Your Input Is Very Important! Sign-In   Sheets:  – Your attendance counts  – Please sign-in Chair’s   Practice Patterns ...
DISCLAIMERParticipants have an implied responsibility to use the newly acquired information to enhancepatient outcomes and...
Disclosure of Conflicts of Interest                    Robert F. Ozols, MDReported a financial interest/relationship or af...
Learning Objectives             L       Upon completion of this activity, participants               should be better able...
Activity Agenda   Activity Overview (5 mins)   Current Treatments in Ovarian Cancer (25 mins)    – Case study 1: Integra...
Community and AcademicGround Rounds: Transforming Treatment in Ovarian Cancer
Newly Diagnosed Advanced                        Ovarian CancerCourtesy of Bradley J. Monk, MD, FACOG, FACS.
Ovarian Carcinoma:                      Incidence and Mortality            Incidence in US women               – 21,990 c...
Stage Distribution and 5-yr Relative                    Survival by Stage at Diagnosis                        (2001–2007, ...
Results of Treatment:                                 Advanced Disease       Parameter                                    ...
Results of Treatment:                         Advanced Disease (cont.)       Parameter (%)                                ...
First-Line Therapy                      Global Standard Treatment                                                    Surge...
Basis for Current Standard:                         Systemic Therapy           Studies showing paclitaxel/cisplatin super...
Case Study 1Integrating Personalized Approaches Into Treatment Planning and Management for            First-Line Therapy
Case Study 1       A      65-yr-old woman with diet controlled             diabetes and a past history (18 mos ago) of   ...
Based on Existing Evidence-Based              Data, What Options Might Be               Considered at This Point?        1...
JGOG: Dose-Dense Wkly Paclitaxel    EOC or PP                                                                            ...
JGOG: Dose-Dense Wkly Paclitaxel                        (cont.)Isonishi et al, 2008.
Justification for Neoadjuvant                            Chemotherapy        1. Extensive intra-abdominal ovarian cancer p...
NACT + IDS Vs. PDS                                         Ovarian, Tubal, or Peritoneal Cancer                           ...
NACT + IDS Vs. PDS (cont.)                             ITT AnalysisHR = hazard ratio.Vergote et al, 2010.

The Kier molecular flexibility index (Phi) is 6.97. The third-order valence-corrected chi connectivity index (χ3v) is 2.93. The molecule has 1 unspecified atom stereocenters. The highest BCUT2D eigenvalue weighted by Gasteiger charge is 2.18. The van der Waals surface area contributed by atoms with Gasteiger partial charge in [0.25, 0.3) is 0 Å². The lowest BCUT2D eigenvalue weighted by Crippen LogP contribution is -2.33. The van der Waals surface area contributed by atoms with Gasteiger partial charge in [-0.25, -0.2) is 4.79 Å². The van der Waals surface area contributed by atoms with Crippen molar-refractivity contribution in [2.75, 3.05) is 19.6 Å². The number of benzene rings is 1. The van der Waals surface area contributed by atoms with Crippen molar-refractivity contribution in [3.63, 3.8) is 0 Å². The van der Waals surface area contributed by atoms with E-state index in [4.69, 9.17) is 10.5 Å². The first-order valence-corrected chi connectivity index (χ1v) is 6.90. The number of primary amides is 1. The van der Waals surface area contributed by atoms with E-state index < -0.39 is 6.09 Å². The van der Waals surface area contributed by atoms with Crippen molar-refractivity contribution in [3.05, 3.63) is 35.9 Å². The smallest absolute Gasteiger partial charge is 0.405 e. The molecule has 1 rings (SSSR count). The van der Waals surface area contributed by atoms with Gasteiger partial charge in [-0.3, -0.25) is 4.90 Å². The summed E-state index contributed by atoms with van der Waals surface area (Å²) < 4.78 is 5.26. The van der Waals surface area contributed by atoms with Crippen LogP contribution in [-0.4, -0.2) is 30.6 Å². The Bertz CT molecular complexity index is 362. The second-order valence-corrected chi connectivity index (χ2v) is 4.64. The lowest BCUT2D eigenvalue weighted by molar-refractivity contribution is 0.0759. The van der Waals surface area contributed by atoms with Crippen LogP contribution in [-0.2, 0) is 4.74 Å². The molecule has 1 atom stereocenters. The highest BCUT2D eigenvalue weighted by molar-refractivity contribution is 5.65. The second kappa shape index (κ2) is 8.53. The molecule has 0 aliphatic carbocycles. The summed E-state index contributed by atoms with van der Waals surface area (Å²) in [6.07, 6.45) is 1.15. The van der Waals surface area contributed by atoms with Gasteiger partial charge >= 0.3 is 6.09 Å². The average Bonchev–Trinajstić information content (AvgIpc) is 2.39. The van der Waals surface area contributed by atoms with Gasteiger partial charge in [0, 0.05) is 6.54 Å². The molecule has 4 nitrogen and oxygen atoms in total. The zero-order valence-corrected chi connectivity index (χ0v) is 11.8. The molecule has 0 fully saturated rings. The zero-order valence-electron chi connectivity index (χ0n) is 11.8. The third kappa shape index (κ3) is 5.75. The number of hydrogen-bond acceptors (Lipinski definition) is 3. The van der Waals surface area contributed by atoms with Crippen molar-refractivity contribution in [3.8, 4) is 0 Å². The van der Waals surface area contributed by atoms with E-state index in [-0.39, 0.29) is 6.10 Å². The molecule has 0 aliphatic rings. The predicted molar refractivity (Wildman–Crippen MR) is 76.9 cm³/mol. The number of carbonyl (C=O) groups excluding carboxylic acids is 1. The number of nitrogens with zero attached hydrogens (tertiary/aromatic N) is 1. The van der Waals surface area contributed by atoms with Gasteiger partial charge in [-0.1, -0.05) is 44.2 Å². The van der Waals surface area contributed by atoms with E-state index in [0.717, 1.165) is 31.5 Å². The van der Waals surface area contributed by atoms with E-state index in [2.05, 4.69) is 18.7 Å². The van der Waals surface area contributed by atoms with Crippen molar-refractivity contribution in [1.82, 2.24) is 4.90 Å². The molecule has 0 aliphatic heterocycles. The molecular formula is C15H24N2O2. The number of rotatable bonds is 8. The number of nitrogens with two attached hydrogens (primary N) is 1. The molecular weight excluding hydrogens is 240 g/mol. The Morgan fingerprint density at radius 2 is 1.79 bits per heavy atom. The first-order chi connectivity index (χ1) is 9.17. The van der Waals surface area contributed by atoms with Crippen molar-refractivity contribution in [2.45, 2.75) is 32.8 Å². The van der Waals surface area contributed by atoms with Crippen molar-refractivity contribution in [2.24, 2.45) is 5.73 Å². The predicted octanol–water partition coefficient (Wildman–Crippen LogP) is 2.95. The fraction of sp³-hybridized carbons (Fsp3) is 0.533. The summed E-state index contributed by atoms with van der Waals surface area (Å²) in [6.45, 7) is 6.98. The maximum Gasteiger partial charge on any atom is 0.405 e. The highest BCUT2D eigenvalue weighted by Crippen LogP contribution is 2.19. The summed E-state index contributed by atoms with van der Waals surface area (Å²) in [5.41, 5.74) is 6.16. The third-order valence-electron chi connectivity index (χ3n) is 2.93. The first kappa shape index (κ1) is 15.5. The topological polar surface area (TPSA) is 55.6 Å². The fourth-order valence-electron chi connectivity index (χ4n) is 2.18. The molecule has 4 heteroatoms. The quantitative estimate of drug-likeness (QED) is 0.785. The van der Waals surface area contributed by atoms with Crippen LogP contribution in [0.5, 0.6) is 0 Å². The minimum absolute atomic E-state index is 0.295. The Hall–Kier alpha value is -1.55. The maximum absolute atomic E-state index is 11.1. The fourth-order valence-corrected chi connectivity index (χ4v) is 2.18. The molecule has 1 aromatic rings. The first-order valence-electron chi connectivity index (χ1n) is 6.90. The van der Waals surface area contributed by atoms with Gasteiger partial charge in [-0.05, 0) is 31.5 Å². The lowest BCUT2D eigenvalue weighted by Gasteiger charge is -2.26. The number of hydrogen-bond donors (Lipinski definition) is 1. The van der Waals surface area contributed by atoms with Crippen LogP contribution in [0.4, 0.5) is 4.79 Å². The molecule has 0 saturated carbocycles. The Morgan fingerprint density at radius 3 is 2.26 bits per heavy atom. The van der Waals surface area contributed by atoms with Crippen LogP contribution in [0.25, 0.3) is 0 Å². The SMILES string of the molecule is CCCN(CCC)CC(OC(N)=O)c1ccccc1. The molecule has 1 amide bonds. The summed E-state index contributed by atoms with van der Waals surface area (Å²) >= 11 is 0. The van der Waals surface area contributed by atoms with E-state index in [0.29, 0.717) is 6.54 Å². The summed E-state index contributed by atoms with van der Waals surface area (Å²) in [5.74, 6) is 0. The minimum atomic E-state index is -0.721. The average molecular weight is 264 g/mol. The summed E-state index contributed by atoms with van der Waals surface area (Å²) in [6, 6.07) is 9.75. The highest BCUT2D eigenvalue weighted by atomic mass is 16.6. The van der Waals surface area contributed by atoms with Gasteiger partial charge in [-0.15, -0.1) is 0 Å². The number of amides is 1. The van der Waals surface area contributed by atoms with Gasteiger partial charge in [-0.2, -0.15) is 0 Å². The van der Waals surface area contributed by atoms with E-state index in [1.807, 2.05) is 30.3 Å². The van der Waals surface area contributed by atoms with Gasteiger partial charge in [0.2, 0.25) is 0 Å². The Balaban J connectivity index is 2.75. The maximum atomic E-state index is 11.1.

NACT + IDS Vs. PDS (cont.)      Surgical Characteristics                 PDS        NACT  IDS                            ...
Primary Therapy: IP                                           Median PFS                    HR         Median OS    HR    ...
GOG 172: Ovarian (Optimal III)         EOC         Optimal stage III         No prior therapy         Elective second-...
GOG Protocol 172                                                     RR of death = 0.75 (95% CI: 0.58, 0.97) p = .03      ...
GOG Protocol 172: Toxicity                                                        IV             IP                     Gr...
GOG 218: Schema                                                                                              Arm          ...
GOG 218: Patient Disposition                                                                  Arm I          Arm II       ...
GOG 218: Select AEs        Onset Between Cycle 2 and 30 Days After Date of Last Treatment                                 ...
GOG 218: Select AEs (cont.)                                           Treatment Phase                                     ...
GOG 218: Investigator-Assessed                                       PFS                                                  ...
GOG 218: Subgroup Analyses of PFS                      CP + Bev  Bev (Arm III) Vs. CP (Arm I)                            ...
GOG 218: OS Analysis                At Time of Final PFS Analysis (January 2010)                                  1.0     ...
ICON7: Study Design                                                                       C AUC 6a                        ...
Key Differences Between                             GOG 218 and ICON7            Trial            GOG 218                 ...